Archive for July, 2009

Walnut Miso Dressing (or dipping sauce)

I found this recipe on the 101 Cookbooks blog – a blog that is well worth following, by the way.   The dressing sounded intriguing, but I’m doing a cleanse of sorts, so I altered it a bit to meet my needs.  I used it on a chopped salad, but I also like it with quinoa and vegetables and as a dip and I think it would be great on a veggie burger too.  See below for some recipe suggestions…

By the way, I use a Magic Bullet to make this and other nut-based dressings, as well as for a variety of other things like chopping flaxseeds and other nuts and seeds, blending frozen fruit into a quick frozen treat, etc, etc.  Yes, it’s one of those “as seen on tv” things.  I received it as a gift from my sister-in-law and I have truly used it at least once a day since then.  You don’t have to wait for the infomercial if you want to buy one; I have seen them around town at Target, Bed Bath and Beyond and Costco. 

Walnut-Miso Dressing

  • 1 cup walnuts, soaked and dried or lightly toasted
  • 1/2 cup Extra Virgin Olive oil
  • 1 clove garlic, chopped
  • 1/4 cup mellow white miso
  • 1/4 cup apple cider vinegar
  • water, 1/4 or more
  • salt and pepper, to taste

Blend walnuts, olive oil, garlic, miso, and apple cider vinegar with 1/4 cup of water in a blender (or Magic Bullet:)  Add additional water to achieve the proper consistency – thick, but pourable for a dip or a bit thinner, but not watery, for a dressing.  Add some pepper and just a bit of salt, then taste and adjust if necessary. 

Walnut-Miso Quinoa: Add diced, crunchy veggies like carrots, red and yellow bell peppers, and sugar snap peas, along with lightly-steamed broccoli and cooked white beans to some cooked quinoa and dress with walnut miso dressing.

Chopped Salad: Crunchy salad greens, chopped roasted beets, diced raw carrots, chopped steamed broccoli and garbanzo beans placed on a cutting board and roughly chopped, then tossed with walnut miso dressing

Tempeh Burger: Cut one cake of tempeh into burger-sized patties and put in a medium saucepan with about 1/2 cup water, 3 Tablespoons tamari, 1 Tablespoon lemon juice or apple cider vinegar and 1 clove of garlic, chopped.  Turn heat to high until the liquid boils, then turn down to medium and steam the tempeh until the liquid is absorbed.  Grill, saute, or bake tempeh, then serve on a bun with lettuce, tomato and walnut miso dressing.  If you don’t have buns, serve over brown rice with green beans (below) on the side, then drizzle with walnut miso dressing.   

Walnut Miso Green Beans: Saute a shallot in olive oil until lightly browned, then add green beans and a pinch of salt and continue to saute, until green beans are tender-crisp.  Drizzle with walnut miso dressing and enjoy!


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Basic Soaked and Cooked Quinoa

For those of you unfamiliar with quinoa, or soaking grains, here is a quick recipe that brings the already-short cooking time down to just about 5 minutes.  Helpful if your kitchen is overheating your house…I like to have cooked quinoa in my fridge for whatever recipe I feel like making, so I keep the seasoning to a minimum.  But, if you have a recipe in mind or are in the mood for a specific taste, by all means, spice it up!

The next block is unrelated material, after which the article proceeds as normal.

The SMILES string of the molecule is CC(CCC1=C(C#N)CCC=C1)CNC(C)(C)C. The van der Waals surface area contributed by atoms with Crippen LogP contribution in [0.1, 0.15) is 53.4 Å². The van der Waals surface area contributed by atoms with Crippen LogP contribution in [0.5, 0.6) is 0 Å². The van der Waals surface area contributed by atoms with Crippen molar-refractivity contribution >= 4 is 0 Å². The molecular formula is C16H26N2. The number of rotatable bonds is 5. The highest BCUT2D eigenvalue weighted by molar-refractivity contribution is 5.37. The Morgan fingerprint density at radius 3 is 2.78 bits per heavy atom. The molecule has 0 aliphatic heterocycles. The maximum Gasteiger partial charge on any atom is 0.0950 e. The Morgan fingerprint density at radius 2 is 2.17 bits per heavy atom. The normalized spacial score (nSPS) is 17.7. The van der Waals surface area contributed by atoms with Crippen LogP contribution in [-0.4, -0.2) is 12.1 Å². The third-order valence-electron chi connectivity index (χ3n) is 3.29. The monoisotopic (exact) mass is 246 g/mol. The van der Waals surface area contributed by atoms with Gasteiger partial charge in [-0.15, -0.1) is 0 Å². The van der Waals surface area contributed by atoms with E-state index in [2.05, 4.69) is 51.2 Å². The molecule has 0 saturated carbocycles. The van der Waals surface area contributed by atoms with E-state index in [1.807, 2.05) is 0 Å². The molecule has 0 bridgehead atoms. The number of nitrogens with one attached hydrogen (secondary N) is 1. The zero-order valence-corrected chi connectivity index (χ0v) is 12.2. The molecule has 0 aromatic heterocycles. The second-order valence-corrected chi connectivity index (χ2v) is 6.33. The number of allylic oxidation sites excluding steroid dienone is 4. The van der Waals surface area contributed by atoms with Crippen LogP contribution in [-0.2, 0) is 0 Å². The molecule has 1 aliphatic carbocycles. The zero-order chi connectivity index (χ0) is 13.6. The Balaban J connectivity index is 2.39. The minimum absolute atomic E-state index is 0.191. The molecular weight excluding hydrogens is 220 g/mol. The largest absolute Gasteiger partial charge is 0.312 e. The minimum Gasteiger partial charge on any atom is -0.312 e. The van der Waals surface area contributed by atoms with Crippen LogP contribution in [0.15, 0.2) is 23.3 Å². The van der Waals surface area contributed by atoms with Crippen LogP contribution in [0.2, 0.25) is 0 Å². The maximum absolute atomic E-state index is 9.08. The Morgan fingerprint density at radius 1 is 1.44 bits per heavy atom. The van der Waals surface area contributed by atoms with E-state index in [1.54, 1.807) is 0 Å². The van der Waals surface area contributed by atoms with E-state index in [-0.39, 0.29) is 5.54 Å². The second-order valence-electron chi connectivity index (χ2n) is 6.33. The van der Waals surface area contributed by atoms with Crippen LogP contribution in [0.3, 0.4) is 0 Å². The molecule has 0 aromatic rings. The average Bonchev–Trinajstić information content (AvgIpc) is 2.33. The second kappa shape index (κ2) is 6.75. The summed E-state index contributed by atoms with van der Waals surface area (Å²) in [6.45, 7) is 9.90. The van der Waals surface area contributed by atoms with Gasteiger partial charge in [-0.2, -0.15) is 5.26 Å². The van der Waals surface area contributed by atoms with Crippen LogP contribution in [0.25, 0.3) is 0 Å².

Soaking initiates the sprouting process, thus making the quinoa more digestible.  I also really like the texture of grains that are soaked before cooking.  I find the quinoa is has a little more body and a chewier texture when prepared this way.  Don’t be surprised if the quinoa starts to sprout a bit in the soaking water, especially if it’s warm in the kitchen.  If it’s too warm, though, or you aren’t ready to cook it after 8-12 hours, just stick it in the fridge until cooking time. 

  • 2 cups quinoa
  • water for soaking


  • 1/2 cup water
  • extra virgin olive oil
  • sea salt, to taste

Soak quinoa in plenty of fresh water (to cover by at least a couple inches) for 8-12 hours.  In the morning, heat 1/2 cup water in a medium saucepan.  While it’s coming to a boil, pour the soaked quinoa into a colander and rinse until the water no longer looks soapy (saponins are what create those soapy-looking bubbles and they can make the quinoa taste bitter).  When the water comes to a boil, add a little olive oil and sea salt, then add the quinoa.  Cover and let the quinoa steam for 5 minutes, stirring around about halfway through the time.  Stir again, then leave covered for another 5-10 minutes.  Enjoy plain with a little additional salt and some pepper, or saute with shallots or scallions and greens for a quick side dish.  Really the possibilities are endless!

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Balsamic Beets, Raw or Roasted

This year, I planted my first-ever garden and, of course, planted many of my favorite vegetables.  A certain person, to whom I am married, scoffed at my gardening aspirations because of the track record I have with houseplants, which I have to admit is a valid point.  But, this is food and I take my food seriously.  And, also critical to this undertaking, I am gardening in a community plot in the extra lot of some close friends who have been so graciously willing to water all of our gardens and call me to let me know when I am delinquent in my harvesting.